White Baldy is among the highest and least visited peaks in the Wasatch. It is most commonly accessed from both Red Pine and White Pine Lakes in Little Cottonwood Canyon, but can also be approached from Silver Lake (via Silver Glance Lake) on the American Fork Canyon side. All routes require serious scrambling.
Probably the most common route up White Baldy is via Red Pine Lake. Red Pine Lake is a popular hike, and is easier to get to than White Pine Lake. The routes up White Baldy from Red Pine are also generally considered easier than the White Pine side. I made a solo attempt at White Baldy from Red Pine in 1997. I first attempted the west ridge, but chickened out on this when I reached a difficult pinnacle that had no easy way around. I retreated down the massive boulders onto the huge north face visible behind Red Pine Lake. Here I was able to climb straight up the face to within a few hundred feet of the summit before deciding it was too risky, especially considering I was climbing alone, and had not left a message with anyone of where I was (a huge hiking/climbing mistake), though I did have a cell phone with me. Already it was evident that White Baldy was one of the most well-guarded summits in the Wasatch.
I returned in 2002 with Chandler, whom I had done several other hikes with over the years (including Superior). The plan was to finish the route from Red Pine that I had bailed out on five years earlier. We made quick time up the standard Red Pine trail to the lake (a beautiful hike in itself), with the high point being a squirrel jumping from a tree five feet in the air literally right in front of Chandler! We got to the lower lake (elev. 9,600') quickly and took a short break while taking in our first view of White Baldy beyond. We followed the trail around the lake and climbed one of the many tracks through the pine trees up to the higher bowl containing Upper Red Pine Lake (elev. 10,000'). The easiest route to this upper meadow is through the pine trees, but it takes you a little west of Upper Red Pine Lake (an easy side hike). There were several hikers here, but all were going to the more popular Pfeifferhorn.
Between White Baldy and un-named 10,897 is a small peak. We found a nice tundra path that climbed up onto the ridge on the left side of this small peak (thus, not the usual route to the ridge for Pfeifferhorn). Reaching the ridge we were now up to 10,540' and the views were getting better and better. The climbing gets much more serious here. Some exposed scrambling is encountered, and you'll have to leave the ridge several times to get around pinnacles. The most impressive is a huge granite fang that is visible from just about anywhere in that upper bowl. I was glad to have Chandler here, since he is an experienced rock climber, he was very adept at finding the best routes past obstacles. After the fang, the ridge mellowed out a bit and we were able to find much dirt and tundra for a couple of hundred feet to very close to the summit ridge where it got tricky again. A ridge from the south meets the main summit ridge, which is filled with huge blocks of granite that must be crawled over and around. We reached the summit ridge at last, and could finally see the true summit in the distance to the east, just beyond a nearer false peak (elev. 11,260'). The false peak was an incredible pinnacle of granite! We bypassed the pinnacle on the left and slowly made our way over the rocks to the true summit. Another spectacular ridge led to the southeast (the ridge used from the White Pine/Silver Glance routes).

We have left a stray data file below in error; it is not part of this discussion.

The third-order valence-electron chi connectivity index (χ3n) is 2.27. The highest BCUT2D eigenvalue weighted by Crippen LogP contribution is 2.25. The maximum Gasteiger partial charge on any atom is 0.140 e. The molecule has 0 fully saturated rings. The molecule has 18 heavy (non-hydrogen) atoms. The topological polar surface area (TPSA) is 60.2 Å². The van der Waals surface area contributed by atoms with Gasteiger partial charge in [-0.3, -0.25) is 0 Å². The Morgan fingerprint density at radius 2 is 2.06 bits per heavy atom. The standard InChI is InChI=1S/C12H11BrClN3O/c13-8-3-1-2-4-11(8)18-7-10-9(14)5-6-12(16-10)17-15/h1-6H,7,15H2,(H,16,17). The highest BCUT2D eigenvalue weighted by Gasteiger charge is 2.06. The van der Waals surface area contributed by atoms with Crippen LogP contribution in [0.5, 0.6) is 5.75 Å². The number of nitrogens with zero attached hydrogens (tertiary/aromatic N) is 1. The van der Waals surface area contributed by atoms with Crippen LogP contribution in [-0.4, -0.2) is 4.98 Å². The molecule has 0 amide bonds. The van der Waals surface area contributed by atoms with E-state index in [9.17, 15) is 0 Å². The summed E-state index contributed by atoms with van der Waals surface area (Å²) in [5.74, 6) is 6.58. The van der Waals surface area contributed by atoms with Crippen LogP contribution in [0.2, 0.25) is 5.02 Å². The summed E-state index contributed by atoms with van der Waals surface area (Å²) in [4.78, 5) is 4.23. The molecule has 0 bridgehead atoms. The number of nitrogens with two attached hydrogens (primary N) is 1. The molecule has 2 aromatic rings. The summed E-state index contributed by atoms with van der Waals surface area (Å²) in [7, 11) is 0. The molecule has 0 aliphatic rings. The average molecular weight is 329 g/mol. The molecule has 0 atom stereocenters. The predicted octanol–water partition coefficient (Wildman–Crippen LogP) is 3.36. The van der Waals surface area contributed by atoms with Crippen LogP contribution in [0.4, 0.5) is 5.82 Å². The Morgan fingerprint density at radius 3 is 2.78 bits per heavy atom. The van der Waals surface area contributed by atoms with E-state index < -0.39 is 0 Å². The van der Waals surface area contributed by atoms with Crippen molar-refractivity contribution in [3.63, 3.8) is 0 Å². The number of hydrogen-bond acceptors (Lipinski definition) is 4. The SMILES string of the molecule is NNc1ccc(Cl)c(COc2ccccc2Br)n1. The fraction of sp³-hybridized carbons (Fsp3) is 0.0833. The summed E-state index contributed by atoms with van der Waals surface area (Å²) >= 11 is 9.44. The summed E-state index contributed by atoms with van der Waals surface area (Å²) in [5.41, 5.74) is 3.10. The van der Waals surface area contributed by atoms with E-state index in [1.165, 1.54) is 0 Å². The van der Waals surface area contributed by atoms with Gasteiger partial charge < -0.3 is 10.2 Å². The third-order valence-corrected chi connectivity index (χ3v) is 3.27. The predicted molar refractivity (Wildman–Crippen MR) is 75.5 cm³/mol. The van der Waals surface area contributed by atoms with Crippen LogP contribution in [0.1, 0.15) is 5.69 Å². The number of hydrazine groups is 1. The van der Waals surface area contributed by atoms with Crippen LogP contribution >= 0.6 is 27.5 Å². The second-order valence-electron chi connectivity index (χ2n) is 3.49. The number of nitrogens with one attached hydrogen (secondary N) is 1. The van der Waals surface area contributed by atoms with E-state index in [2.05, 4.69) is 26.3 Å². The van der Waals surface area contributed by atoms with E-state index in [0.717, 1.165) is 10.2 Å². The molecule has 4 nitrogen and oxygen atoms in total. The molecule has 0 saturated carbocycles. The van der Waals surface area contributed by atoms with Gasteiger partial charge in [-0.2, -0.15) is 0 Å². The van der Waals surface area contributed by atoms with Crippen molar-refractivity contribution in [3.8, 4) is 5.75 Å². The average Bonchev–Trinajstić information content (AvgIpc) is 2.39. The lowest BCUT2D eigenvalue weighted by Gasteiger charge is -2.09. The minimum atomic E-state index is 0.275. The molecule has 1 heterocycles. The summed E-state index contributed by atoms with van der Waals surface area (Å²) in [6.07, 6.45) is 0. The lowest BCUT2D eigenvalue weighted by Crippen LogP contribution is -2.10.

A final push up a narrow ledge with a wonderful crack led to the summit. Views were outstanding. Below we could see both the Red Pine Lakes and White Pine Lake, seperated by White Baldy's rugged north ridge. Across the canyon was the grand view of Cottonwood Ridge from Twin Peaks to Superior. West was the incredibly rugged Lone Peak Wilderness, with Pfeifferhorn nearest, and the high peaks of Chipman, Thunder and Lone in the distance. To the south we could see Utah Lake, Box Elder Peak and Mount Timpanogos, with Mount Nebo far away in the haze. Red Baldy looked small to the east, especially with the higher American Fork Twin Peaks beyond. We looked for a mailbox or summit register, but could not find one. After a 20 minute rest it was time to head down.
Neither of us was too anxious to take the same ridge back down since it was such slow climbing. We decided the north face didn't look so bad. We carefully downclimbed the steep but mostly stable rocks, and sure enough it was faster and easier than the west ridge had proved to be. Unfortunately waiting at the bottom of the face was the mother of all Wasatch boulderfields! The trip through this maze of huge boulders was some of the most tiring, slow, tedious hiking either of us had ever done, and we were much relieved when we finally made it back to the grassy part of the upper meadow. From here, it was all trail the rest of the way back! We stopped for a few pictures at Red Pine Lake before hiking the 3.2 miles back to our cars at the White Pine Trailhead.
White Baldy is a very difficult peak, and I would say I don't think I've ever done a peak requiring as many difficult climbing moves as this peak. The west ridge was very challenging, and even the boulderfield had a few spots that were very tricky because of the size of the boulders. It is not a climb I'd be too anxious to repeat, but it certainly provided spectacular scenery, and the entire experience was very rewarding.